Customize your JAMA Network experience by selecting one or more topics from the list below.
Stuebe AM, Rich-Edwards JW, Willett WC, Manson JE, Michels KB. Duration of Lactation and Incidence of Type 2 Diabetes. JAMA. 2005;294(20):2601–2610. doi:10.1001/jama.294.20.2601
Author Affiliations: Department of Obstetrics, Gynecology, and Reproductive Biology, Brigham and Women’s Hospital (Dr Stuebe), Department of Ambulatory Care and Prevention, Harvard Medical School and Harvard Pilgrim Health Care (Dr Rich-Edwards), Departments of Nutrition (Dr Willett), and Epidemiology (Drs Rich-Edwards, Willett, Manson, and Michels), Harvard School of Public Health, Channing Laboratory (Drs Rich-Edwards, Willett, Manson, and Michels) and Division of Preventive Medicine (Dr Manson), Department of Medicine, and Obstetrics and Gynecology Epidemiology Center, Department of Obstetrics, Gynecology, and Reproductive Biology (Dr Michels), Brigham and Women’s Hospital and Harvard Medical School, Boston, Mass.
Context Lactation is associated with improved glucose and insulin homeostasis, independent of weight change.
Objective To evaluate the association between lactation history and incidence of type 2 diabetes.
Design, Setting, and Participants Prospective observational cohort study of 83 585 parous women in the Nurses’ Health Study (NHS) and retrospective observational cohort study of 73 418 parous women in the Nurses’ Health Study II (NHS II).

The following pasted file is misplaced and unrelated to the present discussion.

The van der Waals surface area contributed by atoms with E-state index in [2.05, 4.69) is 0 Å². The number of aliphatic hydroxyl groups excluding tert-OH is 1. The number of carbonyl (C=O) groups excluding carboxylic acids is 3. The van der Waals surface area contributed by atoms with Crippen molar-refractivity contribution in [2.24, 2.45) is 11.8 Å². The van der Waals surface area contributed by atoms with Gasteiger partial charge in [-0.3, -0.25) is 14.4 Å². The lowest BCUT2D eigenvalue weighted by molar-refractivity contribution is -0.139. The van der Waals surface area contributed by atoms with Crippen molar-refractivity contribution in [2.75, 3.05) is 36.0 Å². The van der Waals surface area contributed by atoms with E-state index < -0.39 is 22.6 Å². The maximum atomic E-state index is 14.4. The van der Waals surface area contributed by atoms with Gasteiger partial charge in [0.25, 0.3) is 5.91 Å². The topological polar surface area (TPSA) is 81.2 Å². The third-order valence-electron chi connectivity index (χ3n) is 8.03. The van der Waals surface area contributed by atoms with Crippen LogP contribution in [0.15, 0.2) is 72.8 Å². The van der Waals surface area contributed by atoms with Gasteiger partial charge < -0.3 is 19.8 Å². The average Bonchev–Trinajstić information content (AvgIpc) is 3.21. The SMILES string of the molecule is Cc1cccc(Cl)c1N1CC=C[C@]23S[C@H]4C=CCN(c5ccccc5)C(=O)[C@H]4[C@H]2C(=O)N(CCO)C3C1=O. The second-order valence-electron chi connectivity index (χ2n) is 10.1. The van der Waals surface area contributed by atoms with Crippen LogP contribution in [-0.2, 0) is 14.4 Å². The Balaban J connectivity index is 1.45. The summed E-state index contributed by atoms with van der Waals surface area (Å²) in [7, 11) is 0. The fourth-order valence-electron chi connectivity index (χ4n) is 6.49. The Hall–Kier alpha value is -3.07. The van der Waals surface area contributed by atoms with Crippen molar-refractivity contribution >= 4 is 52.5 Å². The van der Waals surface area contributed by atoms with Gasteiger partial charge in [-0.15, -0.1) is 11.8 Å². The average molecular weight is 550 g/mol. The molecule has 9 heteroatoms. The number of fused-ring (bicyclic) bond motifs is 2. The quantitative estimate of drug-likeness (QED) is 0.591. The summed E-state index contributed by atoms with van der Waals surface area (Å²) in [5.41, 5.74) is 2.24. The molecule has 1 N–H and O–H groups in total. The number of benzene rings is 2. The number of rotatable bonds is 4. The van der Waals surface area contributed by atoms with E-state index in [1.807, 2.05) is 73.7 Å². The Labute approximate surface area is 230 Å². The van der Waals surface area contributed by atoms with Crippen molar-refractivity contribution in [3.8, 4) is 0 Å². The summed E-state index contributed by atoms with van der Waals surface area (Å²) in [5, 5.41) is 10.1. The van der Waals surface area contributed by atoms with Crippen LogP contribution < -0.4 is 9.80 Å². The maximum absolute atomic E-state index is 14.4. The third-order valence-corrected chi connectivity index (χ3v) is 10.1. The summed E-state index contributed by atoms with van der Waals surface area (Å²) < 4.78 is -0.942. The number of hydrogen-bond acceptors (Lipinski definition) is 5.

Main Outcome Measure Incident cases of type 2 diabetes mellitus.
Results In the NHS, 5145 cases of type 2 diabetes were diagnosed during 1 239 709 person-years of follow-up between 1986 and 2002, and in the NHS II, 1132 cases were diagnosed during 778 876 person-years of follow-up between 1989 and 2001. Among parous women, increasing duration of lactation was associated with a reduced risk of type 2 diabetes. For each additional year of lactation, women with a birth in the prior 15 years had a decrease in the risk of diabetes of 15% (95% confidence interval, 1%-27%) among NHS participants and of 14% (95% confidence interval, 7%-21%) among NHS II participants, controlling for current body mass index and other relevant risk factors for type 2 diabetes.
Conclusions Longer duration of breastfeeding was associated with reduced incidence of type 2 diabetes in 2 large US cohorts of women. Lactation may reduce risk of type 2 diabetes in young and middle-aged women by improving glucose homeostasis.
Create a personal account or sign in to: